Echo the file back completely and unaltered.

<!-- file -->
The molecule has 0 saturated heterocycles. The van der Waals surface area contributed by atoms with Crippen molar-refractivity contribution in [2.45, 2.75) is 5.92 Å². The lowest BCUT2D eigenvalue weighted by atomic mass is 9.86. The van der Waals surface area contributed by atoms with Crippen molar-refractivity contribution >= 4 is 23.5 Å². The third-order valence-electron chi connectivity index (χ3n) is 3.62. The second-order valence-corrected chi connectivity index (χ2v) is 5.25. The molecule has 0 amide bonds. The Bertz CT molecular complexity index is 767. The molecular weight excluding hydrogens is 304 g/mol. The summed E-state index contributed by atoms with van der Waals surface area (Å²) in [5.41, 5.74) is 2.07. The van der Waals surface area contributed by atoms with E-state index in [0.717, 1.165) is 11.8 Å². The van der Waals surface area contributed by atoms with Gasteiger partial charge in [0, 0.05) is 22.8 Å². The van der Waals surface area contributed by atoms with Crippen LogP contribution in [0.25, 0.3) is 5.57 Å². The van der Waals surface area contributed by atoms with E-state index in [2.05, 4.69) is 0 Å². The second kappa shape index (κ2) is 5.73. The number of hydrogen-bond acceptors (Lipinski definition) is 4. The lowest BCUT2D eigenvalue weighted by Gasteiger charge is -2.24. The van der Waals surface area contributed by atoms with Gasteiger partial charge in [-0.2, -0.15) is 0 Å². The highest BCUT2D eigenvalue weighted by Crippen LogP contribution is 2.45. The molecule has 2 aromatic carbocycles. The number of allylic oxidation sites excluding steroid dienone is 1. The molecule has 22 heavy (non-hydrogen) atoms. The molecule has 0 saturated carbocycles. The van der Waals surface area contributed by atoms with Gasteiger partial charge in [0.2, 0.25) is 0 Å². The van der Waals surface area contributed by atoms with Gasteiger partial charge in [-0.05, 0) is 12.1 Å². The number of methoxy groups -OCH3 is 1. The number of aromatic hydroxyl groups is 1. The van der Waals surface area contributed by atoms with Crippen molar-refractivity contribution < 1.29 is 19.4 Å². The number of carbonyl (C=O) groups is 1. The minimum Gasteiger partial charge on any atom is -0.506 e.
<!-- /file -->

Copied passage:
The molecule has 0 saturated heterocycles. The van der Waals surface area contributed by atoms with Crippen molar-refractivity contribution in [2.45, 2.75) is 5.92 Å². The lowest BCUT2D eigenvalue weighted by atomic mass is 9.86. The van der Waals surface area contributed by atoms with Crippen molar-refractivity contribution >= 4 is 23.5 Å². The third-order valence-electron chi connectivity index (χ3n) is 3.62. The second-order valence-corrected chi connectivity index (χ2v) is 5.25. The molecule has 0 amide bonds. The Bertz CT molecular complexity index is 767. The molecular weight excluding hydrogens is 304 g/mol. The summed E-state index contributed by atoms with van der Waals surface area (Å²) in [5.41, 5.74) is 2.07. The van der Waals surface area contributed by atoms with E-state index in [0.717, 1.165) is 11.8 Å². The van der Waals surface area contributed by atoms with Gasteiger partial charge in [0, 0.05) is 22.8 Å². The van der Waals surface area contributed by atoms with Crippen LogP contribution in [0.25, 0.3) is 5.57 Å². The van der Waals surface area contributed by atoms with E-state index in [2.05, 4.69) is 0 Å². The second kappa shape index (κ2) is 5.73. The number of hydrogen-bond acceptors (Lipinski definition) is 4. The lowest BCUT2D eigenvalue weighted by Gasteiger charge is -2.24. The van der Waals surface area contributed by atoms with Gasteiger partial charge in [-0.2, -0.15) is 0 Å². The highest BCUT2D eigenvalue weighted by Crippen LogP contribution is 2.45. The molecule has 2 aromatic carbocycles. The number of allylic oxidation sites excluding steroid dienone is 1. The molecule has 22 heavy (non-hydrogen) atoms. The molecule has 0 saturated carbocycles. The van der Waals surface area contributed by atoms with Gasteiger partial charge in [0.2, 0.25) is 0 Å². The van der Waals surface area contributed by atoms with Gasteiger partial charge in [-0.05, 0) is 12.1 Å². The number of methoxy groups -OCH3 is 1. The number of aromatic hydroxyl groups is 1. The van der Waals surface area contributed by atoms with Crippen molar-refractivity contribution < 1.29 is 19.4 Å². The number of carbonyl (C=O) groups is 1. The minimum Gasteiger partial charge on any atom is -0.506 e.